Wednesday, October 08, 2008

City by the sea, people before the gates

The sidewalk tables at a fashionable cafe, the ubiquitous presence of two-wheeled conveyances (both the people-powered bicycles and the gasoline-fueled scooters) -- these things you find in the above pic are typical elements, along with the warm Mediterranean sea, of the Tel Aviv Minna and I got a taste of in a short visit there this week shortly before Yom Kippur (which starts this evening!).

The Tel Aviv of today is a bustling, diverse and economically booming city. While the newspapers we read there very much reflected the concern that is rising worldwide over declining stock market prices and other elements of the current international financial crisis, one of the major questions the papers addressed was one that would only be asked by people who are still looking optimistically foward to how they will spend their money: how the crisis would affect Israelis' overseas travel plans. It turns out Europe is looking real good because of the strong Shekel, but the United States is still a bargain for Israelis as well.

We used our time here in Tel Aviv to mix work and play, using the cafes as (wireless internet-equipped) workplaces. We walked along about two miles of beachfront one late afternoon and evening to the South Street Seaport-like old port complex where we sat and drank coffee by the sea for a bit and reread (on my phone courtesy of the cafe's wireless internet connection) a New York Times travel section article on Tel Aviv that came out this past summer. It was interesting to read how the writer described things that we had seen now with our own eyes. He starts his article at the "separated beach", which men and woman use on alternate days to accomodate Orthodox concerns about men and woman bathing together. I wasn't expecting the visceral negative reaction I had to seeing the beach itself. I think it was probably because -- and I wasn't expecting this -- the beach is not only separated, but they have built a wall around it so you can't even see it (or the sea) from the beachside pathway.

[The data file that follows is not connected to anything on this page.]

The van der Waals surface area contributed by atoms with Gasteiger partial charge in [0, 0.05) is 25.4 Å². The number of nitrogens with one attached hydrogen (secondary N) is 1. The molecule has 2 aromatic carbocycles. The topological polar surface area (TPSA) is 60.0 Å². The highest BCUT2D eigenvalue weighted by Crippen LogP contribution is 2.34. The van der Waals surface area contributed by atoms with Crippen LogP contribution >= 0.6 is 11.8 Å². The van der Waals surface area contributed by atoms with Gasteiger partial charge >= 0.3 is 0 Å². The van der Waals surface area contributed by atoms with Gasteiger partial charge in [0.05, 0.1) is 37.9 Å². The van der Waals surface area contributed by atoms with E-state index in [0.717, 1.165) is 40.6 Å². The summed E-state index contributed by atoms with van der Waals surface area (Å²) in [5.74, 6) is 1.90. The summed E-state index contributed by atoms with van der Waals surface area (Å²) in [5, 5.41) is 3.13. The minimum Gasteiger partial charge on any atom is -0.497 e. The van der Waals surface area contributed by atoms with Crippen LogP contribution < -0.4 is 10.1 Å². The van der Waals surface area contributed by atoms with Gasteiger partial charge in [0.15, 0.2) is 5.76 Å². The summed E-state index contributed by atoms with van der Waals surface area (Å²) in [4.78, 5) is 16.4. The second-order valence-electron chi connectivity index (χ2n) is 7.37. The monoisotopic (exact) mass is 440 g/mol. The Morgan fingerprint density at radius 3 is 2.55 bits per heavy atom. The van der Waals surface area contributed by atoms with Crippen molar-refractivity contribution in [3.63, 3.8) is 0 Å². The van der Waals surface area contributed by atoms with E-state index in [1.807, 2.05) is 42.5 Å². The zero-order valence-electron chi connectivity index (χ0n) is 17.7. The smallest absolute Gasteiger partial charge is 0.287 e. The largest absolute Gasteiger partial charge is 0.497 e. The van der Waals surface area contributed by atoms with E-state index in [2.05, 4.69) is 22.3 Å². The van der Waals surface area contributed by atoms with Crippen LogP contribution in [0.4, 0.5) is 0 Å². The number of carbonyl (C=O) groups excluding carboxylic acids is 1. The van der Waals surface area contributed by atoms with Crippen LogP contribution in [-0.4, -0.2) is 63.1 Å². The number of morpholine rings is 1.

We also took a daytime walk through some of the once-downscale neighborhoods in the south that are becoming gentrified. This plaza at a renovated school complex in the Neve Tzedek neighborhood was a perfect place for some folks (and their children and their dogs) to pass a peaceful late afternoon:
While we were sitting in one cafe near Neve Tzedek, Minna found a flyer for an organization that is working to advocate for the interests of non-religious couples in Israel. One of the unusual characteristics of Israel is that the Orthodox rabbinate controls matters of family law for Jews. This means it can be very difficult, for example, for some people to marry legally in Israel. This has led to the phenomenon of some Israelis flying to Cyprus just to get married (Israel, as part of the practice of recognizing marriages legally performed outside the country, recognizes these marriages as legal). The organization is called משפחה חדשה/mispahah hadashah, or New Family.

I really enjoyed our time in Tel Aviv. Jerusalem has the spiritual force and focus that attracts me -- and countless others -- there for study and spiritual growth. But the future health of the state of Israel -- something very dear to my heart -- will depend much more on what happens in Tel Aviv than Jerusalem. It is here that Israel strives for its success in the "knowledge economy" that has become the key for success -- especially for a very small country without much in the way of natural resources -- in the world marketplace. Here are high-tech engineers and dealmakers. Here are the artists and media creators who can make export their products (like Betipul) to foreign markets.


More than once since I have been here in Tel Aviv I have felt reminded of the war that started on Yom Kippur exactly 35 years ago and that cost Israel dearly in lives lost before the invaders were beat back. As we enter Yom Kippur -- the holiday that more than any other in Judaism asks us to contemplate our own mortality -- I wish for peace for all. May war once and for all disappear from our earth and may it be the will of the Blessed Holy One that we will all come to see the wisdom of the peaceful ways in which the Holy One has instructed us.

[x-posted to smamitayim]

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